Jump to content
Sturgeon's House

SH_MM

Contributing Members
  • Posts

    1,380
  • Joined

  • Last visited

  • Days Won

    76

SH_MM last won the day on July 17

SH_MM had the most liked content!

3 Followers

Recent Profile Visitors

7,345 profile views

SH_MM's Achievements

Advanced Member

Advanced Member (3/3)

1.2k

Reputation

  1. If you feel that way, then I apologize. Sorry for that. Ban me if you like, its your forum. I am still not sure how a photo of German WW2 tanks is the correct response to the previous question, but you probably had further thoughts that weren't fully expressed - or fully understood by me - when posting/seeing just that photo. It is explicitly stated in Paul-Werner Krapke's 1986 book. He was former "project manager" (leitender Baudirektor) of the Leopard 2 program. The only common part/dimension (out of 13 or 14 submitted for standardization) that the USA and the FRG agreed upon was the width of the tracks.
  2. Strawman. Tanks alone are useless on the modern battlefield with combined arms doctrine. Tanks alone were already useless in WW2. Abrams' roadwheels have a diameter of 25 inches (635 mm); Leopard 2's roadwheels have a diameter of 700 mm.
  3. I don't think anybody complains that the M1A2 SEP v3 would be a bad tank. The real questions are: Does Poland need 800 tanks (12 tank bataillons + ca. 100 tanks for training etc.)? Does Poland need these tanks instantly? Poland's current government does have very different answers to these question than their previous (and from what I've read, also a lot of Polish journalists & soldiers). That is not the case. The road wheels have different diameters and are made from different materials. While Diehl offered tracks based on the Leopard 2's Type 570 tracks (with altered length) to the US Army in the 1980s, these were no selected; the Abrams uses American-made T158 tracks (or a newer version of them). The USMC's old Abrams tanks had more in common with the Leopard 2 (Wegmann-designed smoke grenade dischargers, Zeiss-made laser rangefinder & Rheinmetall's programmable HE ammunition).
  4. Seems like he is getting a lot of attention now: https://ukdefencejournal.org.uk/classified-challenger-tank-specs-leaked-online-for-videogame/
  5. Interesting article on the Leopard 2's future published by the European Defence Review (EDR) magazine: Source: https://www.edrmagazine.eu/krauss-maffei-wegmann-the-ever-lasting-leopard-2 (Underlined text = emphasis added by me)
  6. At that price, nobody would complain. But its "up to 250 Abrams" according to Polish government. I don't think that the M1A2 SEP v3 will become really operational with the Polish Army within less than five years. Polish MoD expects first batch by the end of 2022, but this is very optimistic and likely limited to at most a dozen tanks (which then will be used for training). The argument "Poland needs Abrams now, because Russia has the T-14" is also odd. I've seen speculations in my Twitter feed regarding PiS's right-wing policies being a potential threat to the M1A2 SEP v3 (and the F-35) procurement. People there made analogies to Turkey's F-35 deal, basically stating "if PiS makes another stupid law, then Biden might cancel the deal". There were rumors (no idea how accurate these are), that the deal was already delayed because of some PiS-made law.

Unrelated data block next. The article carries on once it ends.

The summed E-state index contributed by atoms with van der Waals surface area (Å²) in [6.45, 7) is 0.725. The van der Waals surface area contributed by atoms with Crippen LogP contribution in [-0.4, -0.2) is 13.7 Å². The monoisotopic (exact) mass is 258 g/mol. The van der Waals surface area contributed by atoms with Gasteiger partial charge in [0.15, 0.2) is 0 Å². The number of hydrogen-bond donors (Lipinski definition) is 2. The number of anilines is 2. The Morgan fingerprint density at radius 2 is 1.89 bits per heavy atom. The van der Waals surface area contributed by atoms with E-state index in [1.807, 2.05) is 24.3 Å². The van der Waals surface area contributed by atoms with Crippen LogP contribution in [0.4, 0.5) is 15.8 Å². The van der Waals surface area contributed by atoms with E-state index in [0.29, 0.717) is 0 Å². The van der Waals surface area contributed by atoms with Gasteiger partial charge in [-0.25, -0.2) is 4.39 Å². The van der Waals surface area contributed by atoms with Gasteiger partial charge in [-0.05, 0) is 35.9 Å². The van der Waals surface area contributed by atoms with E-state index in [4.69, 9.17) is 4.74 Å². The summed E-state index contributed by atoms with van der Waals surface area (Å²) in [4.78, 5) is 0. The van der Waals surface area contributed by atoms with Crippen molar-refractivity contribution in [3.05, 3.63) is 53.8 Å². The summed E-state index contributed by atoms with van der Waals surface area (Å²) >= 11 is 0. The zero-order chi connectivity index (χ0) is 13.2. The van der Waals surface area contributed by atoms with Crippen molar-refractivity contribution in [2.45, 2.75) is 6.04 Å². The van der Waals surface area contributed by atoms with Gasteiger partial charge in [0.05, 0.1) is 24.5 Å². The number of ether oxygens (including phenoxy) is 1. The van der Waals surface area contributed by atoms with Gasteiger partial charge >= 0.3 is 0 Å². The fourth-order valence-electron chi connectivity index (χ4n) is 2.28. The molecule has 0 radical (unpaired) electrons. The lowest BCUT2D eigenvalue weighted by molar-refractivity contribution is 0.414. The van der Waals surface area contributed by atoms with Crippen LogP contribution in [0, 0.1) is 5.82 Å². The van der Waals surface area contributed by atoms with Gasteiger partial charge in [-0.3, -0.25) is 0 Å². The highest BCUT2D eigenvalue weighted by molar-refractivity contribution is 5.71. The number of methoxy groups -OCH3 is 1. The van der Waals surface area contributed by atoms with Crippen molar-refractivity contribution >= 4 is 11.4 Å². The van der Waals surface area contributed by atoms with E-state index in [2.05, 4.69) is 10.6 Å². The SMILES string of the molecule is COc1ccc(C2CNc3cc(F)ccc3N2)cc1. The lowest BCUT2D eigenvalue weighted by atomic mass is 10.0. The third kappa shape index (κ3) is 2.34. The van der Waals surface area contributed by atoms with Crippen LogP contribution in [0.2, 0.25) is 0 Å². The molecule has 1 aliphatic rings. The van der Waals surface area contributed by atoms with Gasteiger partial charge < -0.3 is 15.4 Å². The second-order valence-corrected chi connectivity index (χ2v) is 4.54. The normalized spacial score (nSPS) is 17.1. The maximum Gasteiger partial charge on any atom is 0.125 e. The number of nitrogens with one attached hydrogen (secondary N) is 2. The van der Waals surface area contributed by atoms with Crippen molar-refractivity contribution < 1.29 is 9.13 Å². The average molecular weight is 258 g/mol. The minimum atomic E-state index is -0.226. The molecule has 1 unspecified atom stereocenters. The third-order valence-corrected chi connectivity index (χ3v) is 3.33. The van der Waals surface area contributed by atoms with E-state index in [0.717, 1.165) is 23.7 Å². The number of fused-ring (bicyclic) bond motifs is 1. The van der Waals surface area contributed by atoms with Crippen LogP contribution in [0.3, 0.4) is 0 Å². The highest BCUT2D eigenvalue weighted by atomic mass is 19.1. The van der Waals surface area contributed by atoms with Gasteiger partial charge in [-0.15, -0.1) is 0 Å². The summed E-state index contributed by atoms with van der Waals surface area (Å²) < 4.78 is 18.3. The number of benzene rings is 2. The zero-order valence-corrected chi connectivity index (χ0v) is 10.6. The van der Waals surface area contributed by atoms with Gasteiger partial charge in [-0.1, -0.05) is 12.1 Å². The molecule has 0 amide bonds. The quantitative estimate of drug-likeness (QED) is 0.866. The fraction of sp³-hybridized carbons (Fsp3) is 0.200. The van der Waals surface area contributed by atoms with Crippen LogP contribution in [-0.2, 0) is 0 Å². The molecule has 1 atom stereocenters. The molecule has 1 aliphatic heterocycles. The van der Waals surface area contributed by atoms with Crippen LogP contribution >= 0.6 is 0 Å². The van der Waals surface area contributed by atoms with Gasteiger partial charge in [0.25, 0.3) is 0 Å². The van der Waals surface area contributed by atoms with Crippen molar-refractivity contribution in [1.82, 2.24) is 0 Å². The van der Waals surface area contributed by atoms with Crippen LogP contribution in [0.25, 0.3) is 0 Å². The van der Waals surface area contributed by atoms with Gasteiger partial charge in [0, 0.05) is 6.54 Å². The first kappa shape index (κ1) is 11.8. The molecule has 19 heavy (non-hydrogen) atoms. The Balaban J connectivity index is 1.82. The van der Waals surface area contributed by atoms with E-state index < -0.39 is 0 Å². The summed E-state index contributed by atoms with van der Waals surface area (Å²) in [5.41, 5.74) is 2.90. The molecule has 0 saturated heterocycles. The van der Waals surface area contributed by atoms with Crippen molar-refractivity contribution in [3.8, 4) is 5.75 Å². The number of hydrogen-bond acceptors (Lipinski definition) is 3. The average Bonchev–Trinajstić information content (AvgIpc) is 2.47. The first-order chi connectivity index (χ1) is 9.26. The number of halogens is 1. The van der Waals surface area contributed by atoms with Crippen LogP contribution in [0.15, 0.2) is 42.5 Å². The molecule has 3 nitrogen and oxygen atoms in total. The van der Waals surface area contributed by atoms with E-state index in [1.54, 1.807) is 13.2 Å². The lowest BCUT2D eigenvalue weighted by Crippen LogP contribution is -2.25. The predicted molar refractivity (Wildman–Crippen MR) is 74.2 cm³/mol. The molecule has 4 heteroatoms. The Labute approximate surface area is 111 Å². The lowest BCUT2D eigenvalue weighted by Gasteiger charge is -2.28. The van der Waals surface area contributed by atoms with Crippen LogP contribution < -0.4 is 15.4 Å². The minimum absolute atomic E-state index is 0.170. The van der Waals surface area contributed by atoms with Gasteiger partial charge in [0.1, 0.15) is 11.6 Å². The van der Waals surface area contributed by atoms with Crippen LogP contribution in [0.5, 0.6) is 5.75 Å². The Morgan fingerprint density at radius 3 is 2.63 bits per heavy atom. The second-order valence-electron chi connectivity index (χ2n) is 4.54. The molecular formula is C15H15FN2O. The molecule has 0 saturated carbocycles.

7. Poland did not look to the K2PL; the K2PL was an unsolicited offer by H. CEGIELSKI-POZNAŃ S.A. (a company with no experiences in making tanks or other forms of AFV) and Hyundai-Rotem. It was not an initative of the Polish government/army. It is by all measures a bad deal for Poland. The whole deal is contradictory to the previous decades of Polish defence spending/doctrine. total contract value is supposedly up to $6 billion USD or up to $24 million per tank. Obviously in reality it doesn't work like that, because the contract also contains lots of other items (training equipment, simulators, spare parts, technical documentation, etc.) - but the only reason all of that is needed is the fact that the Abrams is a new type of tank for the Polish Army local industry involvement in M1A2 SEP v3 is apparently terribly low, at least according to Polish Twitter users. Currently it seems to be zero (all tanks refurbished and upgraded in the US with US standard parts, no "polonization"), but there is hope that support/maintenance contracts and production of spare parts could be taken over by Polish industry the M1A2 SEP v3's weight exceeds the maximum weight limit of many Polish bridges. Aside of the costs involved with fitting new torsion bars and running gear elements to the Leopard 2, the capacity of Polish bridges and AVLBs was cited by the Polish Army is a reason for the 60 tonnes weight limit of the Leopard 2PL tank. Poland has reportedly ordered up to 250 tanks, which is enough for four tank bataillons (which in the Polish Army have 58 tanks each), but there is a declared need (based on Polish MoDs plan) for twelve tank bataillons (4 Leopard 2 + 8 other) the Polish Army already had a program for a new generation of MBT as part of the Wilk program. The Polish industry had been working on a new design with unmanned turret and autoloader (basically a Polish Armata-lite) to fulfill the requiremenet in previous tank procurement/upgrade programs such as the Leopard 2PL, Poland handicapped itself (paying more, demanding less) in order to involve the local industry in the program. That also includes the transfer-of-technology and rights to a certain degree. All of this was useless with Wilk being essentially canceled thanks to the Abrams purchase the M1A2 SEP v3 is purchased using a "special budget" that is not part of the defence budget - where the money exactly comes remains unknown. There are rumors that PiS wants to use EU's Covid relief fund for the purchased, but that is tied to certain uses. There are also speculations that this special budget needs to be created by cutting other budgets the Polish military has a much more urgent need for other weapons than tanks the Polish MoD declared that Abrams tanks were needed to counter the T-14 Armata, which has yet to enter production With the $6 bn USD, Poland could have spent one billion on modernizing OBRUM's tank plant and buy the licence to make 250 Leopard 2A7+ tanks, which would have been brand new rather than refurbished, upgraded old tanks. They even could have saved some money, as they wouldn't have the need to set up a complete new infrastructure for a new Leopard 2 variant. Or - which would be even better - a lot of other military projects could have been funded. In terms of combat capabilities, the Abrams is obviously a lot better than the old T-72M1R and PT-91 - with the exception of the gunner's sight; even T-72M1R has third generation thermals by now. Poland already has four tank batallions with Leopard 2 tanks; half of them have the Leopard 2A5 (which is/will be modernized with new third generation thermal imagers made by PCO S.A.) and the other half receiving the Leopard 2PL (which was delayed due to the wish for a greater involvement of the Polish industry). In total there are 249 Leopard 2 tanks in the Polish inventory of which 142 are going to be Leopard 2PLs; not sure where you got the "5 times the number". As for the Polish tank force: it is too large. After the Cold War, Poland kept a huge tank force mostly for industry-political reasons - state-owned workers of OBRUM/Bumar-Łabędy needed to be kept employed. There also was the hope to gain a boost in foreign relations with the sale of Polish-made tanks. From a military perspective, this was a bad decision, as other - more important - capabalities received a lower priority or where even canceled. In reality the obsolete T-72s (and even the PT-91s) had extremely bad avialability rates, broke down often and costed more money than they were worth. Poland should have downsized its tank fleet to a "normal" level (by post-Cold War standards) and modernized the rest of its military. That would have been a lot more reasonable than replacing obsolete tanks that were never needed in the first place. I didn't know that Greece operates the M1A2 SEP v3